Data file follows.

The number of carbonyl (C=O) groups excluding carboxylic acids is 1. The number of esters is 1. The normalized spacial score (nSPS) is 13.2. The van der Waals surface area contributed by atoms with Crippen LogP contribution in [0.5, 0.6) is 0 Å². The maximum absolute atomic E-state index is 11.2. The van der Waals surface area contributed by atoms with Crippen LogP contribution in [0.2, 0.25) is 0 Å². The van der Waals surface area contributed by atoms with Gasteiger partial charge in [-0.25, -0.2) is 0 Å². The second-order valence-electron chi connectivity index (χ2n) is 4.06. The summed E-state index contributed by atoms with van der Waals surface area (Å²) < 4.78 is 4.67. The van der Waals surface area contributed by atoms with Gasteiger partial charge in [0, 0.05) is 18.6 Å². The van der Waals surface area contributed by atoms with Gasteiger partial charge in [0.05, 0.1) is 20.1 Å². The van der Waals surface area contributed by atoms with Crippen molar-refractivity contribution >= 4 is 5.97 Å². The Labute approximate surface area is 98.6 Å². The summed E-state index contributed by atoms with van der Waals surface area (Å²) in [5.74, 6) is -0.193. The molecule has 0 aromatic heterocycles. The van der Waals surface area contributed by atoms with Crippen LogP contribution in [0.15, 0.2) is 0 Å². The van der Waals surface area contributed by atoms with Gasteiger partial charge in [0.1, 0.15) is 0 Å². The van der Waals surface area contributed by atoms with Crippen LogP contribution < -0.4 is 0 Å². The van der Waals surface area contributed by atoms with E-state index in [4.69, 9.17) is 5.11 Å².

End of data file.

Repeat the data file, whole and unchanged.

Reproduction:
The number of carbonyl (C=O) groups excluding carboxylic acids is 1. The number of esters is 1. The normalized spacial score (nSPS) is 13.2. The van der Waals surface area contributed by atoms with Crippen LogP contribution in [0.5, 0.6) is 0 Å². The maximum absolute atomic E-state index is 11.2. The van der Waals surface area contributed by atoms with Crippen LogP contribution in [0.2, 0.25) is 0 Å². The van der Waals surface area contributed by atoms with Gasteiger partial charge in [-0.25, -0.2) is 0 Å². The second-order valence-electron chi connectivity index (χ2n) is 4.06. The summed E-state index contributed by atoms with van der Waals surface area (Å²) < 4.78 is 4.67. The van der Waals surface area contributed by atoms with Gasteiger partial charge in [0, 0.05) is 18.6 Å². The van der Waals surface area contributed by atoms with Gasteiger partial charge in [0.05, 0.1) is 20.1 Å². The van der Waals surface area contributed by atoms with Crippen molar-refractivity contribution >= 4 is 5.97 Å². The Labute approximate surface area is 98.6 Å². The summed E-state index contributed by atoms with van der Waals surface area (Å²) in [5.74, 6) is -0.193. The molecule has 0 aromatic heterocycles. The van der Waals surface area contributed by atoms with Crippen LogP contribution in [0.15, 0.2) is 0 Å². The van der Waals surface area contributed by atoms with Gasteiger partial charge in [0.1, 0.15) is 0 Å². The van der Waals surface area contributed by atoms with Crippen LogP contribution < -0.4 is 0 Å². The van der Waals surface area contributed by atoms with E-state index in [4.69, 9.17) is 5.11 Å².